Ok I know it's been over a month since I blogged. The holidays were weird as you can imagine and I'm scrambling to run my business, ...

The Once & Future Witches: A Review

Ok I know it's been over a month since I blogged. The holidays were weird as you can imagine and I'm scrambling to run my business, so I'm popping by to let you know ~ I'm not dead yet!

I've been occupying my time catching up on a little reading. I requested The Once and Futures Witches by Alix E. Harrow from the library a while ago. It came out this past October and was finally available to borrow. If you've followed me along my blog journey, you know I like witches and have reviewed multiple books and movies about them. I was hoping to plow through this in a couple days like I usually do, but I will admit it was a little too easy to put down. I think it should have been divided into at least three books, and the story and characters development could have been expanded on much further. Let me try to break it down without giving too much away.

It's a combination of horror and medieval fantasy, (you could probably tell from the title taken from The Once and Future King), with a little late 1800s history thrown in. The Once and Future Witches tells the story of three sisters whose mother died giving birth to the youngest of them and whose father was an abusive alcoholic. They get separated along the way but are drawn together after their father is killed. The oldest daughter is a bookish lesbian, the middle daughter is promiscuous, and the youngest is a feral survivor. Their relationships are complicated and there's lots of unspoken anger and resentment that does eventually come out in the story, but it's a very slow burn. (Witch pun intended.)

Their story is layered on the backdrop of New Salem where there is "no sin". Old Salem was burned down along with witches and their books so there would be no records of them and their knowledge. In the New Salem there's suffragists, a fair, underground tunnels for African Americans to escape, shadow beasts, and a mysterious tower that emerges out of nowhere. (I won't give it away, but it plays an important part to the first half of the book.)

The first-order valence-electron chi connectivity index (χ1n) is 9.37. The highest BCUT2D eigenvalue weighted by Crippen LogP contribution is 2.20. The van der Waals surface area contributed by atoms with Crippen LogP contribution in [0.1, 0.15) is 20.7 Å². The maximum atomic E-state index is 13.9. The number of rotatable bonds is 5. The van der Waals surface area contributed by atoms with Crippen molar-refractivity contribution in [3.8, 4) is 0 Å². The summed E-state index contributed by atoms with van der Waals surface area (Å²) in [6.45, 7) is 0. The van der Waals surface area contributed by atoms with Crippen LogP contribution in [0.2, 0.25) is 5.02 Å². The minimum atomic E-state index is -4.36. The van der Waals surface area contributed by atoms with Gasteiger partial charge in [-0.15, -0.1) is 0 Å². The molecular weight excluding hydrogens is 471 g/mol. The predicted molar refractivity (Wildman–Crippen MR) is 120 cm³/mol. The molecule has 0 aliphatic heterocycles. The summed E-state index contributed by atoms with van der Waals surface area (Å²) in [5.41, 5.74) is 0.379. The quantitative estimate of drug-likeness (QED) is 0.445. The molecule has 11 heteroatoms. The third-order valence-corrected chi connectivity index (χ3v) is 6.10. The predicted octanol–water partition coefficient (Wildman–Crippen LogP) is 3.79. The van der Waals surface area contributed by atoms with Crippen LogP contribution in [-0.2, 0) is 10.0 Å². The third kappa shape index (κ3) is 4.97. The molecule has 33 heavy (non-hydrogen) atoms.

Despite this, the witch ways are kept out in the open in the form of Grimms' Fairy Tales, nursery rhymes, mystical Avalon stories, and so many other notes hidden here and there. The Once and Future Witches changes those tales that the reader is familiar with to suit this story, (and I'm sure over time the exact phrasing of the rhymes and tales has changed too.) 

This book focuses on fantasy witches who cast spells to break every glass in the room and turn trees to gold, but it also has the theme of women wanting their freedom, their voice having power, and their will having weight. Women that are midwifes, healers, suffragists, prostitutes, fortune tellers, radicals and more are targets and subject to trial by fire at the hand of the mayor. There's key lines like "An angry woman is a smart woman." and if you're a woman, you know this to be true.

The three sisters form a secret witch society to bring witching back. If you have "the words, the will, and the way" you can do most anything and I honestly believe that's true. The sisters end up fighting an evil mayor who's a descendant of one of the most well known fairy tales ever told, all while there's a second plague making everyone sick in the town. 

Yes, this book is very timely and a reflection of what's going on in the US with women's right, our ex-President as of today (whoot!), and Coronavirus. It's a new twist on witch history, with characters that correspond with modern things and people. I'd say take the time to read this one, it can be very relatable and poignant if you let it.